Review: Stray Gods harmonizes well, but it’s missing a few notes

Musicals are inherently transformative. They require audiences to suspend their disbelief and immerse themselves in a world where people burst into song when their emotions become too strong to contain. The characters dance and sing in liminal spaces full of unreality and the impossibility of expressing their hopes, dreams, fears and traumas. Then a new truth about yourself is discovered. In Stray Gods: The Role Playing Musical, our protagonist Grace is transformed when she suddenly gains the powers of a Greek goddess and is thrust into the world of immortal idols. Grace must use her singing power to uncover the mystery of the last muse’s murder or be sentenced to death.

Grace’s world changes forever when the role of final muse is unexpectedly thrust upon her by the death of Calliope, the previous final muse. Before her sudden ascension to godhood, Grace lived as a listless college dropout wandering through everyday life. Without an anchor, like a ship thrown into the sea without a leader, she has no real goals in life. After a harrowing attempt to find members for the band she and her friends formed, she finds herself alone and hopeless in an empty hall. She does what everyone does in a musical: she sings. Grace performs a poignant solo called “Adrift,” which clearly expresses her feelings about her aimless path. As she performs on stage, she meets Calliope. Calliope heard her singing through the auditorium doors and turns Grace’s solo into a duet where they share their feelings with each other in a beautiful call-and-response style.

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Screenshot from Siliconera

In “Adrift” we are introduced to the basic game mechanics Stray Gods: The Role Playing Musical. The game takes a unique twist on the visual novel genre and uses music and dialogue segments to present its story to players. We get to choose between three different personality traits: Charming, Kickass and Clever. A Charming Grace strives to please others and do the right thing. A Kickass Grace is stubborn and will fight for answers. “A Clever Grace” – the route I took on my first playthrough – has a keen eye and draws informed conclusions. Each musical performance in the game requires the player to choose the direction in which Grace plays the song, and each characteristic is represented by the options presented to the player. The music and lyrics change and some tracks switch from soulful ballads to lively jazz performances. This completely changes the tone of the song and the progression of the story.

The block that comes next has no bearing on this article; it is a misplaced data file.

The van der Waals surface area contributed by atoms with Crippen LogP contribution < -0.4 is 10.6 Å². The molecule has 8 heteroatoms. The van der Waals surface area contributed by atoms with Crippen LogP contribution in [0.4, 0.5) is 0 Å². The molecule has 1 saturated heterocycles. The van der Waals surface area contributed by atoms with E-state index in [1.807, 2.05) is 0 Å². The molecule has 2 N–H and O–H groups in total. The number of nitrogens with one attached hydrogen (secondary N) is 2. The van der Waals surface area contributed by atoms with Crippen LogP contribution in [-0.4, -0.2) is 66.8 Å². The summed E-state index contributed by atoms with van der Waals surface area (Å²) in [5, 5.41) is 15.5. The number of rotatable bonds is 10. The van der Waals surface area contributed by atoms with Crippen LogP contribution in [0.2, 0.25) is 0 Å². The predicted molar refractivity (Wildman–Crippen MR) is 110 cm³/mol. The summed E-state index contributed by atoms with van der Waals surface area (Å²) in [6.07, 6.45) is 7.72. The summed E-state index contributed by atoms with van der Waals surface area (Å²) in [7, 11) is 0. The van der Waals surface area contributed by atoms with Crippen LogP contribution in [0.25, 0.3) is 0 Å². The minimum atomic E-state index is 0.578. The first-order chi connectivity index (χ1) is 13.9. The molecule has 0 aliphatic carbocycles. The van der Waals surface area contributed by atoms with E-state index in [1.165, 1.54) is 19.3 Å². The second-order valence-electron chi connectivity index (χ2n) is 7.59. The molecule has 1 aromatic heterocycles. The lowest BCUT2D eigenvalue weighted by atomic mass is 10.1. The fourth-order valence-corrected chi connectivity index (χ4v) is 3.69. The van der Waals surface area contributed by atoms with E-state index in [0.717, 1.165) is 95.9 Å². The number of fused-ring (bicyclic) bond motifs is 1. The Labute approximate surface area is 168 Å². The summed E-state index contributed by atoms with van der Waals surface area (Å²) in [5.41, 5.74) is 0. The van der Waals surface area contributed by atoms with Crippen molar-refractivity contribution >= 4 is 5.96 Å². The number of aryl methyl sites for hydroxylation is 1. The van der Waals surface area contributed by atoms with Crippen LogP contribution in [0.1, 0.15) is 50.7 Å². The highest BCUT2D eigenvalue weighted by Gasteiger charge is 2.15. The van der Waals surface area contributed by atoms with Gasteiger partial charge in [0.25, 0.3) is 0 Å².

The three personality traits also influence the dialogue options Grace uses in the non-musical sections of ” Stray Gods. There are regular dialogue options that the player can select, but sometimes there are also options influenced by individual personality traits. Depending on what the player chose at the start of the game, they may not be able to choose a dialogue option that has a different property than the path they chose. Some options are also locked if you haven’t completed certain character interactions or story beats in the game.

As Grace delves into this new world of divinity and magic, she searches for the truth behind Calliope’s murder by using her powers of music to compel people to sing their deepest truths to her. Grace is also able to grow closer to these characters and develop friendships with them that drastically influence the direction of the story by using her musical powers.

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Screenshot from Siliconera

As with many visual novels, the player can develop romances with four of the story’s main protagonists: Apollo, Freddie, Pan and Persephone. Freddie, Grace’s best friend, is her most loyal supporter throughout the game. Despite being human, she is a fountain of knowledge when it comes to Greek gods and helps Grace on her journey to unravel the mystery behind Calliope’s death. Apollo, the god of the sun and prophecy, is haunted by his powers to predict the future. He seems both conflicted and interested in helping Grace on her journey to prove her innocence. Pan, a hedonistic god who creates more questions than answers, finds creative ways to lead Grace down different paths to find out the truth about the idols. Persephone, the rightful queen of the underworld, is snarky and doesn’t trust easily, but slowly develops a kinship with Grace. I wish I could romance them all at once. Each character is charming in their own way and each has their own fears and complexities that made me want to learn as much as I could about them. The game only lasts about six hours and there are lots of different endings to reach and different versions of the songs to hear, which is perfect for replay value. I ended up romancing Pan and ended up completely in love with the character, even though I had concerns about the character at the start of the game. On my second playthrough, I had trouble deciding whether to romance Freddie or Persephone, so I ended up choosing a non-romance route.